Baxter's nerve entrapment and is an important differential diagnosis in treating heel pain
and should always be considered a possibility when treating plantar
Other Nerve Entrapments of the Foot
Tarsal tunnel syndrome and
Neuroma are by far and away the two most common peripheral nerve
entrapment found in the foot. There are other areas of the foot
where peripheral nerves may be entrapped by bone or soft
tissue structures, or by external factors such as shoes.
Each of these additional locations of peripheral nerve entrapment
require specialized care with either shoe modifications, injections or
surgical decompression of the nerve at the level of the entrapment.
Entrapment of the deep peroneal nerve is another common
peripheral nerve entrapment of the foot. The deep peroneal nerve is found on the top of the foot (anterior or dorsal foot).
A deep peroneal nerve entrapment is often found in conjunction with a small bump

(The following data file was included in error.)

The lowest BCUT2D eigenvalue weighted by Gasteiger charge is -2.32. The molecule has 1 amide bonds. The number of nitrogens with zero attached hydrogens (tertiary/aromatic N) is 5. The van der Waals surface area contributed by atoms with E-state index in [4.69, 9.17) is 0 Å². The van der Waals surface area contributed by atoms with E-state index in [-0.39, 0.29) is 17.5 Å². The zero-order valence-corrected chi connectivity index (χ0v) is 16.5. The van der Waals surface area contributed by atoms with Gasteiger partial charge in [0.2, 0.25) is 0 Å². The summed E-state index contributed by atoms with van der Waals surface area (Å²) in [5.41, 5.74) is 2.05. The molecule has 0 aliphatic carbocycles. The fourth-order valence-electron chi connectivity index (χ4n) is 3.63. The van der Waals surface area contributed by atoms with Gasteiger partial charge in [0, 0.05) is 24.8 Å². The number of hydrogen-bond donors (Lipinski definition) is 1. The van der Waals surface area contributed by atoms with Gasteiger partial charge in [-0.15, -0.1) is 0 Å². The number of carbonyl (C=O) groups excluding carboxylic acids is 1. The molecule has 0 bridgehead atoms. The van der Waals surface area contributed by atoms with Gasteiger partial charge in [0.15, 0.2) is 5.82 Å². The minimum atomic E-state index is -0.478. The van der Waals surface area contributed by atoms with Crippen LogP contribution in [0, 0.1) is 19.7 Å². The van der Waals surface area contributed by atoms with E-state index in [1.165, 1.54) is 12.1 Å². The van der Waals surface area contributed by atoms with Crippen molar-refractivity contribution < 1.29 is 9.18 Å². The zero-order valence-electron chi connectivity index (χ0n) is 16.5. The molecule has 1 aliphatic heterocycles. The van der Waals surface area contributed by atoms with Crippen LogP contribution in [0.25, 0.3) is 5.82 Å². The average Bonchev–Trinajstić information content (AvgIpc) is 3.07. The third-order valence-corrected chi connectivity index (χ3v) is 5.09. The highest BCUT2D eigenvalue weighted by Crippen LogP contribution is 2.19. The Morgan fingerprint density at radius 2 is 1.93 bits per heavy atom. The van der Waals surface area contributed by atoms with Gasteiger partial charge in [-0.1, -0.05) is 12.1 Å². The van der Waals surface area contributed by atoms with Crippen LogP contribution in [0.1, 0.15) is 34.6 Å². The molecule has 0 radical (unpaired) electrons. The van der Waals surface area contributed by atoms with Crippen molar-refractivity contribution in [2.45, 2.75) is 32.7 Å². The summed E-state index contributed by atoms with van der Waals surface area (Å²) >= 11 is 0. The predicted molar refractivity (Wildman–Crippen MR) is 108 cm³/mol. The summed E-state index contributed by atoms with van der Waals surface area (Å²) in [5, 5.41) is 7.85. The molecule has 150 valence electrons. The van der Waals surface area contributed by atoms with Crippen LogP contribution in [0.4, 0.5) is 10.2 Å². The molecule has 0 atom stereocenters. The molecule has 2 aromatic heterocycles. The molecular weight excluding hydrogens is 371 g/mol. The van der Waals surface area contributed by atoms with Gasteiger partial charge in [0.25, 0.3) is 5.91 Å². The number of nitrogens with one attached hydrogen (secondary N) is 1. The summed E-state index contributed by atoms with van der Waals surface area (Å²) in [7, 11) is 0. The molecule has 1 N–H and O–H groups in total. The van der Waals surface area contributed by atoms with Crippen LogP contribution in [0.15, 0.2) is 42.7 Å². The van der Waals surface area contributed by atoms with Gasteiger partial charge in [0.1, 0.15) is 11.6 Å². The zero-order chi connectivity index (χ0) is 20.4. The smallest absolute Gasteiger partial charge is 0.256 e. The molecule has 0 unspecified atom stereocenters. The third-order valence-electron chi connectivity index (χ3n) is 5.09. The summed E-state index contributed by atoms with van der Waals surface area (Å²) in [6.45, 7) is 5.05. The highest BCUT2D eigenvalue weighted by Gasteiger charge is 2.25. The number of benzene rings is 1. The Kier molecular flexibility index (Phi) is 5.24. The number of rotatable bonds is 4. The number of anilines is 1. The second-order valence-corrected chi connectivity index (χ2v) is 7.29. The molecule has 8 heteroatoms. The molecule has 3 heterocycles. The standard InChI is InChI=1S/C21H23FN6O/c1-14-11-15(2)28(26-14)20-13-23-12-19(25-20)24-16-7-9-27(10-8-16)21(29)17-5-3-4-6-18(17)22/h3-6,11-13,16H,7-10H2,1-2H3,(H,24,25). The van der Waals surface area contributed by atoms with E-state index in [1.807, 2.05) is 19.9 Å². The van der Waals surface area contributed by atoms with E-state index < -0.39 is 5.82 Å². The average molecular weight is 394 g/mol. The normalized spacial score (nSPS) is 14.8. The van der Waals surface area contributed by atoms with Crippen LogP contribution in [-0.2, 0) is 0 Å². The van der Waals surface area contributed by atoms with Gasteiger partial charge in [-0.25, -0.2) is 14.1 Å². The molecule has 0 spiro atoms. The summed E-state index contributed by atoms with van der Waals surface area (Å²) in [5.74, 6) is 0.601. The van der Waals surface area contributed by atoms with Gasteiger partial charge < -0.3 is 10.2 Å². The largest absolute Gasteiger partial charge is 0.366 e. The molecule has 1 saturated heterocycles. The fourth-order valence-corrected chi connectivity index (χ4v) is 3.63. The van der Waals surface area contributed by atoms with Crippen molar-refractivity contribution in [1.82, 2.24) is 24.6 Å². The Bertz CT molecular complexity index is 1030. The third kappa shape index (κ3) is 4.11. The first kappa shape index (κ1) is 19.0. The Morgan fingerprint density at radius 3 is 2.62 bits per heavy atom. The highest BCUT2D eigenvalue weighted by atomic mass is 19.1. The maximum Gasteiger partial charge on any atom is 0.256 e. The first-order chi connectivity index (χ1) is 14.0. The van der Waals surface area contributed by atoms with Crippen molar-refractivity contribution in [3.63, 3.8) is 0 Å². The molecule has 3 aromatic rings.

of bone at the metatarsal cuneiform joint. This bump of bone is
called a saddle bone deformity or met-cuneiform exostosis.
A deep peroneal nerve entrapment is an entrapment of the nerve as it descends over the top of the
bone deformity. Compression of the deep peroneal nerve occurs when
we wear shoes that apply pressure to the saddle bone deformity.
The result is that the deep peroneal nerve is compressed between the
shoe and bone. We'll often see a deep peroneal nerve entrapment in
skiers, those who wear clogs or folks who lace their shoe very tightly.
In each case, the direct pressure from the shoe compresses the nerve
over the bump of bone. A Tinel's sign can be elicited at the top
of the foot with a positive Tinel's sign resulting in electrical shock
sensation to the first and second toes.
Treatment of a deep peroneal nerve entapment can be accomplished
by avoiding the reasons for direct
compression of the deep peroneal nerve. If the compression is due to shoe
laces that are laced too tight, loosen the shoe or skip and eyelet of the shoe.
An easy way to eliminate pressure to the deep peroneal nerve is to use a
modified tongue pad. Split the
tongue pad longitudinally (from heel to toe) and place the adhesive backed pad
on the under side of the tongue of the shoe. Use the pad to create a gap
so that direct pressure to the deep peroneal nerve is decreased. Tongue
pads also work well in clogs and ski boots.
The following images show the steps used to perform a surgical